Q. It has been nine months since the Easter Sunday attacks. Do you think the Government has been successful in containing the terror cells or are they still posing a threat?

Saharan is no more. Most of the people linked to him have been arrested. To be honest we cannot definitely say his ideology has died with him. There could be people still driven by it.

Therefore, we have launched a de-radicalisation program targetting the entire Muslim community, because any surviving trace of their radical views, could be dangerous.

There can be more than one reason why such attacks take place. The Sri Lankan Muslim community can be divided into three categories - moderate people who are very balanced intellectuals, those not very balanced but follow the mainstream as a tradition. They are not dangerous. The other segment is a small minority group who are rigid in their beliefs.

The latter can be easily recruited for terrorist activities, and influenced through foreign organizations. Since we don’t know who that minority group is we need to de-radicalise the entire community.

I have suggested that the Muslim community be transformed into a civil community. They must take part in national and community activities, along with Islamic religious activities. But the main challenge is the lack of understanding by the Muslims about civil society concepts and lifestyles. We are trying to address this vacuum.

Q. Will this transformation be in the dress-code also, will they agree to look like the traditional Muslims we saw in the past before the Burqa and Abaya were introduced to Sri Lanka ?

This transformation model would not take them back 50-60 years. It is a very modernized concept. According to the Islamic perspective the black Abaya is not an Islamic dress. Islam only says that women should cover their body parts except the face and the hands. A country’s situation, environment, climate and dress preferences would dictate your attire.

In Sri Lanka through the influence of foreign and Arab countries, they understood what is worn in Arab countries as the Islamic dress. But women’s dress code can be the sari, shalwar or any dress which will decently cover the body.

Q. Social media is a major factor in shaping the mindset of the youth. How would you tackle the radicalisation taking through social media?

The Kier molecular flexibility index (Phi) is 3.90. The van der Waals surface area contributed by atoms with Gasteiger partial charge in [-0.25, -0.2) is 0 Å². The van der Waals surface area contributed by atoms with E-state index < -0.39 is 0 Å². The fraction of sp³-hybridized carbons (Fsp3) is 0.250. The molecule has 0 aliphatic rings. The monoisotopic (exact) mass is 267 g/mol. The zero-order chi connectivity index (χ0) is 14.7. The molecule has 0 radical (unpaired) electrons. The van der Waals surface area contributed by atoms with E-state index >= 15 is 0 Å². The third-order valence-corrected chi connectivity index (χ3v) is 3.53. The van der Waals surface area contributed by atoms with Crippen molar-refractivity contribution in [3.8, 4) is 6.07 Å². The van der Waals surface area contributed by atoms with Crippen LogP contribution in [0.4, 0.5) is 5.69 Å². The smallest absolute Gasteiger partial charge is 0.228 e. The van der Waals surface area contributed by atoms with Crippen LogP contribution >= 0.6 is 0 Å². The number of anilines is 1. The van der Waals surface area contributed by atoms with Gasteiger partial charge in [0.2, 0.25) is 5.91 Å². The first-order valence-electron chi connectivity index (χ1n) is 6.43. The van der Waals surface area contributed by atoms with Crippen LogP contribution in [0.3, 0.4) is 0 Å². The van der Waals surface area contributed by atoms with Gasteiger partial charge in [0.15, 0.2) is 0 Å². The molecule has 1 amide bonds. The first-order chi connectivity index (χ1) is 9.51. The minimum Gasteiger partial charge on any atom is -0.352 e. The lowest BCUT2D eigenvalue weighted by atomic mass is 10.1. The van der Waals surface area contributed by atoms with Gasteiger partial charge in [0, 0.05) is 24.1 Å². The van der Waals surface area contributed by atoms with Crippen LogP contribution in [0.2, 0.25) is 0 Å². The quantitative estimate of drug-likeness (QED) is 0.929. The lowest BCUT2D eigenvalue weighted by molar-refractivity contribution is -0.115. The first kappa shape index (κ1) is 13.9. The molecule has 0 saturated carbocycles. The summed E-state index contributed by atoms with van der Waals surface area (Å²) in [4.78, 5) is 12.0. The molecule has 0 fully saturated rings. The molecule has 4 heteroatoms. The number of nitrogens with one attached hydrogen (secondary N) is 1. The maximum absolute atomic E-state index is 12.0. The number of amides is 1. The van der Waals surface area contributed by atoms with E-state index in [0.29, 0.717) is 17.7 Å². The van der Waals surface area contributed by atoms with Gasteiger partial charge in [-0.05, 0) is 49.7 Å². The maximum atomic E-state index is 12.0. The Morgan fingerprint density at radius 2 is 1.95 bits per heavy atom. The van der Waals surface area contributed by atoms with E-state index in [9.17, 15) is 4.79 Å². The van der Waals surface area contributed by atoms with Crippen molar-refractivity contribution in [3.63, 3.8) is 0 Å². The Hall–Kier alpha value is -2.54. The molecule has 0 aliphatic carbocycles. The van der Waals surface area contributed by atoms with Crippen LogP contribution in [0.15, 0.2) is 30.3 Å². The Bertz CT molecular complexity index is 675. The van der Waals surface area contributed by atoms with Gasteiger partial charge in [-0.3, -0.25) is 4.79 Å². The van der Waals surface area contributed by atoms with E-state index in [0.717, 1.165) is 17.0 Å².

We did not start the social media campaign in Colombo. But in Akurana, my home town there is a working team who have initiated some activities. For example, we have teamed up 15 social media influences, to train them on how to spread positive content. They will screen the negative writers in the community and the nature of bad content, especially on facebook and whatsapp.

In Akurana they are conducting a research, based on which 15 boys have been selected to be trained to respond to the misconceptions and explain them. It has begun but we need to expand it.

When we make positive content, it will be shared widely.

Q. Do you think the Muslim community financially supported the Easter Sunday attackers?

As far as we know, there is no evidence that it was financially supported by the masses. There were three main groups. The Kanthankudi group led by Saharan had severed ties with the Muslim community for about two years.

The National Thawheed Jamath (NTJ) was somewhat known, but the Mawanella group was named by the security intelligence subsequent to the incident. They had no social recognition and were not supported by the Muslims.

Q. Do you have any idea how many Sri Lankans have left the country to join the Islamic State?

We have no data. The majority of Sri Lankan Muslims are not aware of these radical concepts and ideologies. As far as I know no one has left the country to join IS after the Easter Sunday incident The Mishkath Institute and Al Quran Open College in Akurana, are working together to create awareness on the true teachings of Islam. We propose to engage them towards a moderate lifestyle.

Pic by Sulochana Gamage